Last week I was driving along in my car in silence. I don’t often drive in silence, unless I’m in a difficult driving situation or I’m preparing for a speaking engagement. Between audio books and an iPod, there’s usually something to listen to. But it was silent.
I realized that I had been listening to my latest audio book – Noah’s Compass – by Anne Tyler. I had turned it off. Why had I turned it off? I hated it. I hated the main character. I hated the lack of a plot. I hated the plodding timing. Unconsciously I had decided that street noise was preferable to this book.
It’s not like I had just started the book and decided I didn’t like it. I was half-way through and just couldn’t stand it any longer. The main character was making me crazy and reading, which normally brings me joy, was just draining me.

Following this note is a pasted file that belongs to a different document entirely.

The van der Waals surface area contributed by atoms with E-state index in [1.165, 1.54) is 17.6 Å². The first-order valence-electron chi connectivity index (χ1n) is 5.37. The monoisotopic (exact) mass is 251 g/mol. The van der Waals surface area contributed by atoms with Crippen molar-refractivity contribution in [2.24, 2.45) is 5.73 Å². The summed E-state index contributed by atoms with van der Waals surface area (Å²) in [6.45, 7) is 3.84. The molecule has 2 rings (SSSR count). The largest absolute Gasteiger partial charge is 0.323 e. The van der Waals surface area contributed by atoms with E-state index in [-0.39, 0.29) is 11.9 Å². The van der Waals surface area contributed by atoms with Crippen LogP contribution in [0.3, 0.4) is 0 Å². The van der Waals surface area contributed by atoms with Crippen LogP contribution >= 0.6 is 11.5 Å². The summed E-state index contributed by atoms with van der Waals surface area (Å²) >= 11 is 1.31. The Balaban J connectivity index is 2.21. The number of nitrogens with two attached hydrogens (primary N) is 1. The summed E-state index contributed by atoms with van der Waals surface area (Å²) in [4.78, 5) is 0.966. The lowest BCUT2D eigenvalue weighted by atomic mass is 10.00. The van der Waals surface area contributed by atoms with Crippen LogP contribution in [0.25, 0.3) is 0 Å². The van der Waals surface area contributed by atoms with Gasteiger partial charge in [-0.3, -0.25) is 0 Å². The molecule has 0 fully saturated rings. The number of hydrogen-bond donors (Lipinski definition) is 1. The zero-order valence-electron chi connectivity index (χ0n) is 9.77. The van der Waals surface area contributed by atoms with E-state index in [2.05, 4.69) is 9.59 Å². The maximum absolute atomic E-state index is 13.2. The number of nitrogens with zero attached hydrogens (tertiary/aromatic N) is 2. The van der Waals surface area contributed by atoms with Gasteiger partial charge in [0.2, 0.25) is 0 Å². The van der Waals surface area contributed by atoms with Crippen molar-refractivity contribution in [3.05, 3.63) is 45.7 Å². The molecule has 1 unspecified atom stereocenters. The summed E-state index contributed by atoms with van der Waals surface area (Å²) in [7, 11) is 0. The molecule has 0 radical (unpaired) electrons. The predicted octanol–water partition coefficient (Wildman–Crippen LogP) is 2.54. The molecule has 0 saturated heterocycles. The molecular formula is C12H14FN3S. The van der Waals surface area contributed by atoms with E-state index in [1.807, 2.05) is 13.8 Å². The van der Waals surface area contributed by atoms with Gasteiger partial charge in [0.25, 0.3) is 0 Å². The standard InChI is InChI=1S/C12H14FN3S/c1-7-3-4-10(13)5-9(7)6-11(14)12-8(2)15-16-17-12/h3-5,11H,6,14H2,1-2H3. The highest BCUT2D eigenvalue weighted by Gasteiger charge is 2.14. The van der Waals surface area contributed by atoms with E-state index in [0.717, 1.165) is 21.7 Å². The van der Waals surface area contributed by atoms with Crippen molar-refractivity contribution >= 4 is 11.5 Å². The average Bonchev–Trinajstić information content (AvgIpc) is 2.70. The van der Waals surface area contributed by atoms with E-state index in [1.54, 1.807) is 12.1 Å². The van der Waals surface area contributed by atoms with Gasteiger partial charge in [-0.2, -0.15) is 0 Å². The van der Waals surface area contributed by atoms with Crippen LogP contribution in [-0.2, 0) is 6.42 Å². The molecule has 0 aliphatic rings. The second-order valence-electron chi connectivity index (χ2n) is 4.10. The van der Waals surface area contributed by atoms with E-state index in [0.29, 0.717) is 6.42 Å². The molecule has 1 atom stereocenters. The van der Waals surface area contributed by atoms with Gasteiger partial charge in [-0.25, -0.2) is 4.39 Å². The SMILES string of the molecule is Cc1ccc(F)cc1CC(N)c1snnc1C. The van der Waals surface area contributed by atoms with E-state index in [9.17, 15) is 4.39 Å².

Anne Tyler has written some amazing books. My favorite was Saint Maybe, but I also really liked Digging to America and Back When We Were Grownups. She is expert at taking the small things of everyday life and spinning them into epic tales. You feel like you could know the families in her books (if you live in Baltimore) and you see the larger themes of life reflected in their lives.
The problem being that the line between spinning epic tales out of the ordinary and spinning plodding joyless tales out of boring lives is, evidently, a pretty thin line.
Noah’s Compass had no character named Noah and no direction, making the title ironic. Avoid this book at all cost.
Tyler had been one of those authors whose books were sometimes brilliant, but always really good. After Noah’s Compass (and a few previous mediocre novels) I no longer feel that way about her work. I won’t be assuming that it’s safe to pick up her books, which makes me sad.
Anne, please go back to writing really good books!